How the PCC is regulating a changing game

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By Janina C. Lim

THE COUNTRY’S historic comprehensive competition policy, which eventually led to the creation of its very first competition regulator, could be traced to a controversy involving garlic. In June 2014, the household staple became the center of an investigation after prices rose by 74% over a one-year period. The culprit: a cartel controlling 75% of the country’s garlic imports. Charges of graft and corruption were slapped on the people behind the cartel, but they were spared of charges of monopolistic behavior — no thanks to the country’s lack of a competition law at that time.

Thus when the Philippines — the last of the original five members of the Association of Southeast Asian Nations (ASEAN) to adopt such law — finally created an independent quasi-judicial body to promote and maintain market competition, the Philippine Competition Commission was seen to become a game-changer. Holding office inside the imposing DAP building along San Miguel Avenue, the watchdog stands guard over the bustling central business district of Ortigas, and by extension, the rest of the country.

But there was more to deal with. Aside from mediating between corporations, the newly formed commission, too, had to deal with the business landscape’s brave newcomers: the startups armed with game-changing ideas. Case-in-point: the controversial Grab-Uber deal.

That most start-ups thrive in the Information Technology (IT) sector and often fall below the threshold poses as a challenge for some countries, according to PCC Commissioner Stella Luz A. Quimbo.

“[T]hese firms, these start-ups, are IT firms and tend to be smaller in terms of assets and revenues which is why there’s a threshold issue,” Quimbo said during a BusinessWorld roundtable with PCC Commissioners on June 1. “Meaning to say, they tend to fall below the threshold which is why many jurisdictions have been reassessing their threshold to try to automatically capture those kinds of transactions.”

Yet officials of the PCC believe that the country’s relatively new framework suffices in fostering competitiveness across industries amid disruption. The anti-trust body claims to recognize the need to keep up with the technological trends in order to effectively analyze rapidly changing markets.

The PCC itself has adjusted its thresholds for reporting mergers and acquisition deals. Last March, it hiked the threshold for the size of person to P5 billion and the size of transaction to P2 billion amid increasing appeals from the private sector.

In fact, a bill being proposed in Senate is pushing for the thresholds to be jacked up to more than P10 billion and even demands that an industry-specific threshold be set up.

“We still feel that a lot can be done that will be able to really filter what are anti-competitive mergers and acquisitions and what are not,” PCC Chair Arsenio M. Balisacan said.

“But if you’re asking that we should increase that to say three times that, we need to have at least a basis,” the economist noted, adding that setting up a threshold for each industry will be a “messy” approach with the vast range of sectors and sub-sectors.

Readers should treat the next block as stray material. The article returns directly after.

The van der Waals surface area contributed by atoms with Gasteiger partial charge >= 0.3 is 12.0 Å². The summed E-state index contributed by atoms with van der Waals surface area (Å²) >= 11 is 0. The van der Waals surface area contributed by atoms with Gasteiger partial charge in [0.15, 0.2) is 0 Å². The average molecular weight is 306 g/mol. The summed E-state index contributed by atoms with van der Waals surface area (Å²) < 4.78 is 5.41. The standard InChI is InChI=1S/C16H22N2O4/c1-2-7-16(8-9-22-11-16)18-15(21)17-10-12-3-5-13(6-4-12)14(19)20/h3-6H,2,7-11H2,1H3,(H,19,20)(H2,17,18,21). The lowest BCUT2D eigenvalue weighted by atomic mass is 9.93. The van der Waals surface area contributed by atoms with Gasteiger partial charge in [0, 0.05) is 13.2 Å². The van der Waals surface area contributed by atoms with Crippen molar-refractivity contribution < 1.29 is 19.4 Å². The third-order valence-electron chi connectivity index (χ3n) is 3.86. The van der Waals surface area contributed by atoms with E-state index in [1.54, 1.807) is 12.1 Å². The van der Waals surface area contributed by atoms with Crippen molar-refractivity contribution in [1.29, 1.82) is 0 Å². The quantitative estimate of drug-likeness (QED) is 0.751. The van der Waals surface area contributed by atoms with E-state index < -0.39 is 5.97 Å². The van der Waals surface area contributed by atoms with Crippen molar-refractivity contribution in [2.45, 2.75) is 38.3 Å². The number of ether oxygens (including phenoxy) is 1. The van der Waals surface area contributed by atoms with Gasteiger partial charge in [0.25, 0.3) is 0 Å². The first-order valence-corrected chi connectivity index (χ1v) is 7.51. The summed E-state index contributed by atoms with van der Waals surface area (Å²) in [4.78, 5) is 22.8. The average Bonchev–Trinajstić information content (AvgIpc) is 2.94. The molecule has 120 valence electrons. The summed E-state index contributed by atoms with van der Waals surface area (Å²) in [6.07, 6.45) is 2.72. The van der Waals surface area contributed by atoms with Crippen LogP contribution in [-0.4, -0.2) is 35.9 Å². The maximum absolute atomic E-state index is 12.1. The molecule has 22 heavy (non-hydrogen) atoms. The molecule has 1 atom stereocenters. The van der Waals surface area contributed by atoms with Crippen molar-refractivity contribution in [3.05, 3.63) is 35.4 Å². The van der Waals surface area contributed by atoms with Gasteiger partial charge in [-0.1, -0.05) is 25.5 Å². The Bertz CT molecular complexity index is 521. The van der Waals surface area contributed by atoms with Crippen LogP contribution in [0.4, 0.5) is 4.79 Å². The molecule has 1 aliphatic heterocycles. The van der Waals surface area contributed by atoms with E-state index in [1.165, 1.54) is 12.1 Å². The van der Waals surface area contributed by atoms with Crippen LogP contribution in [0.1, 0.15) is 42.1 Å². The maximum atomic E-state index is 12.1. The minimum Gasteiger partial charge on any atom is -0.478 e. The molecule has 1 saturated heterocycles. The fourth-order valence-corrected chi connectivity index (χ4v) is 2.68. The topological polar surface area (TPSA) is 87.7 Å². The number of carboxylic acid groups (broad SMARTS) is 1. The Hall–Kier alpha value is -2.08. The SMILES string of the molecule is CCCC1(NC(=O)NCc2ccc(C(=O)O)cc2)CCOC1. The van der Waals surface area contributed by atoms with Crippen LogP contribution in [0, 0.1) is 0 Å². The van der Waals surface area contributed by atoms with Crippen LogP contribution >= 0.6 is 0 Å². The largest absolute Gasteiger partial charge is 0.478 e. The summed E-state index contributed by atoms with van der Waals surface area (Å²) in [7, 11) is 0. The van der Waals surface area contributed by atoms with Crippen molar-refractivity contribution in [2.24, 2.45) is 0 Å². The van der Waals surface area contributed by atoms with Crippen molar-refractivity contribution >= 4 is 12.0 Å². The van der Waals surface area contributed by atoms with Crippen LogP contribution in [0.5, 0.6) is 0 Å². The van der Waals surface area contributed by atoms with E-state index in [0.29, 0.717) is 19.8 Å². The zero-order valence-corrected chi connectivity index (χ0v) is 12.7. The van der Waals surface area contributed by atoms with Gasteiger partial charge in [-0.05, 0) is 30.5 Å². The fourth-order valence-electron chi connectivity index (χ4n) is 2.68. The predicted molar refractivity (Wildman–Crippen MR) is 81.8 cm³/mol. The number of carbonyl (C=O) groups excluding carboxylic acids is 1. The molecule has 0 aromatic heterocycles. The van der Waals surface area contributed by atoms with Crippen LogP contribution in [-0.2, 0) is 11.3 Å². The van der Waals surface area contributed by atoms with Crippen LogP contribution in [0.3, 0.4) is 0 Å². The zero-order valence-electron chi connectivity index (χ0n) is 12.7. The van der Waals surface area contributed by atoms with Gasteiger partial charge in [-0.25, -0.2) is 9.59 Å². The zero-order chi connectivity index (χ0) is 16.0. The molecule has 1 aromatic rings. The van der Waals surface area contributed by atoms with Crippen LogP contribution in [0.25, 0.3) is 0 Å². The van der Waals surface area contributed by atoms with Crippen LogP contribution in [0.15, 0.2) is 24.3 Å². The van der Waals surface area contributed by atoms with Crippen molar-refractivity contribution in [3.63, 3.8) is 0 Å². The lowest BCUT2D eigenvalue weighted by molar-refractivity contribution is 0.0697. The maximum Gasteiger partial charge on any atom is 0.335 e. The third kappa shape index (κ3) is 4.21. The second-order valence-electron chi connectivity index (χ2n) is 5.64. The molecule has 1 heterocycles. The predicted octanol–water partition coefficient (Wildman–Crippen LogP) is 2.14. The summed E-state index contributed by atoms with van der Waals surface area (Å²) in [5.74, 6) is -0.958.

However, a few days after the policy was imposed, ride-hailing start-up Grab bought out Uber’s Southeast Asian operations.

With the transaction falling below the new thresholds, the local units of the multinational ride-hailing companies did not seem to see the need to inform the PCC.

“But, thankfully, our law is modern enough that it actually allows us to do a motu proprio review which is exactly what we did with the Grab-Uber transaction,” Quimbo added.

The agency’s Mergers and Acquisitions Office has flagged Grab Holdings’ and MyTaxi.PH Inc.’s purchase of Uber and Uber Systems Inc. as resulting in a “substantial lessening of competition” in the ride-hailing market, citing price increases and deterioration of services that hint of the involvement of market dominance.

When asked if the Philippine Competition Act of 2015 is sufficient in analyzing new business models that are emerging in the digital age, Quimbo replied: “Yes, in terms of tools. Actually even in terms of the legal framework of the competition act.”

For his part, PCC Commissioner Bernabe echoed the same, noting that the competition disciplines are established “to be technologically neutral.” However, he pointed out that the emergence of data-driven businesses are now being considered in gauging a transaction’s impact on a market. This, as many digital platforms today offer services in exchange of a customer’s personal information instead of monetary returns.

“Traditionally people look at goods and services as the conventional categorization of products… But now, what we’re really looking at are data, information. So that’s the new currency, that’s the new product which we will have to watch out for… to what extent can you gauge the competitive practices as they relay to data,” Mr. Bernabe said.

Asked, how the body is prepared in facing disruptive start-ups, PCC commissioner and lawyer Amabelle C. Asuncion said the current framework remains relevant on that aspect and only needs to be applied differently depending on the needs of a certain market.

“That issue has been raised by many foreign jurisdictions and the consensus is the rules that we have, that we use in analyzing competition issues remain relevant. There is still really no need for new rules. They are still useful,” Asuncion said.

Notwithstanding the relevance of the relatively new law that was languished for a quarter of a century before seeing legislation, the PCC believes it still needs to cope with the dynamism that technologies are creating in several markets.

“Our approach in the commission is to make sure we are always attuned to the times,” Balisacan said. “We have to be innovative as well and be adoptive in these situations.”